Aged care courses and employers should incorporate digital competencies into training programs to ensure new workers have the skills they need, an industry forum on technology has heard.

A panel of experts at the ITAC August International Forum on Thursday discussed the importance a digitally enabled aged care workforce.

Aged Care Industry Workforce Council CEO Louise O’Neill said many aged care roles requiring digital skills would emerge as the sector became more digitally enabled.

“We will need to see an uplift in the way that digital skills are taught through Certificate III and Certificate IV qualifications and other qualifications across all sorts of job types,” Ms O’Neill told the ITAC August International Forum.

It may also fall to employers to do more in-house on-the-job training around digital proficiency rather than leaving it all to training organisations, she said.

“As we see younger people moving into aged care over time, that’s going to become less of a problem,” Ms O’Neill said.

Panel members at the ITAC August International Forum

CSIRO Data61 principal research scientist Dr Claire Mason it was important to get training courses right because some organisations lacked the means to train staff.

“I fear some aged care institutions and organisations don’t have the capacity to do the digital literacy uplift themselves. But where they can, they absolutely should and need to and the more they can tailor that to the role, the better,” Dr Mason told the forum.

Younger generations still need to be trained to use technology because “they’re great at social networking” but sometimes they’re not as good using generalised forms of technology, she said.

“Their big advantage though is that they have an empowered and exploratory mindset. They’re more likely to give it a go and try it out and that usually gets you a fair bit of the way.”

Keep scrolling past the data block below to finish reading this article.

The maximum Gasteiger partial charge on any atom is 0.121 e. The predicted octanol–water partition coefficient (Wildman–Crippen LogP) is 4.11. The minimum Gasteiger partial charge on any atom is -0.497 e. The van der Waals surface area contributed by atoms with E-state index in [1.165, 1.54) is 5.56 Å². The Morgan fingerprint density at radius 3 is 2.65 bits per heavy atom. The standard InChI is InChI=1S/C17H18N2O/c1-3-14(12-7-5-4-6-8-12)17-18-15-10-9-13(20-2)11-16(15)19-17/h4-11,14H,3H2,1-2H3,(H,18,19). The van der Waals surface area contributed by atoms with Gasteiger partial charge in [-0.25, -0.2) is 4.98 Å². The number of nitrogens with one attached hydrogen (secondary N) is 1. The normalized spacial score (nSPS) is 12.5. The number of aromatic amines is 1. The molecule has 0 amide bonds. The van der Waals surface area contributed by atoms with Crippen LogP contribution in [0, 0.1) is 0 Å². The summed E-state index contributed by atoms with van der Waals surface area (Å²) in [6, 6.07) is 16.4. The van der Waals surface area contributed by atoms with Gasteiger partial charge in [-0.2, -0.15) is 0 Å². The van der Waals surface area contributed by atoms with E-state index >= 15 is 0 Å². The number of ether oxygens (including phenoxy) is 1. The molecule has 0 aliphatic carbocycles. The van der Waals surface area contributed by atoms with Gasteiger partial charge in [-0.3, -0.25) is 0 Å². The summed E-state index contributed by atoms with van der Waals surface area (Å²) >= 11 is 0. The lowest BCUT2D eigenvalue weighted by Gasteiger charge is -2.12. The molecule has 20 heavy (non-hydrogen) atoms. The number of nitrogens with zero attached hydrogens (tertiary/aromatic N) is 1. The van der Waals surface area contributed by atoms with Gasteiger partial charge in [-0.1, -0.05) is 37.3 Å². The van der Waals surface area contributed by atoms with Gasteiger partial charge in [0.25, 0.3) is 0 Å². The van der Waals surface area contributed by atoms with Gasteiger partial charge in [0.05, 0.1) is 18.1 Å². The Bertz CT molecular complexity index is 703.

Dr Mason said the biggest challenge will be engaging aged care workers who have less confidence using technology.

She suggested implementing a buddy or mentoring system to support workers and match the  approach to different cohorts in the organisation.

Leadership is key

Australian Digital Health Agency director, education and adoption Helen Purdy said the sector needed to identify digital champions.

“We need to embed that capability uplift so that we can foster some of the senior RNs [registered nurses] for example, care coordinators, or even ENs [enrolled nurses] with aspirations to perform at a different level in their role,” Ms Purdy told the forum.

Ms O’Neill said several aged care CEOs engaged data scientists and analysts because they “see the value of them and being able to understand the data trends that are happening in their organisation.”

Providers need to showcase what works well for them and how leaders in their organisations utilise different skillsets, she said.

The ITAC August International Forum took place as a virtual event on 19 August. 

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2 Comments

  1. What sort of digital skills are you referring to?
    For example: are you talking about digital proficiency to manage online patient information? Or are you referring to online interaction with family/guardians? Or is it being proficient in particular software?
    What are the key digital skills that you think workers in this sector require?

  2. Excellent and timely article.
    Digital literacy in aged care must increase significantly for many reasons. Staff in aged care must gain increased comfort and confidence in all elements of the digital landscape. There are significant risks in failing to do this.
    Risks to levels of care being one. Another relates to Cyber Security. Aged Care and the Health Sector in general are major global targets for Cyber Criminals. Unless the sector works with staff to increase their knowledge in this space all stakeholders are at risk of having personal information exposed and care organisations ceasing to function due to being hacked.

    There are multiple elements to digital literacy and the reasons it is required. But the requirement is unescapable.

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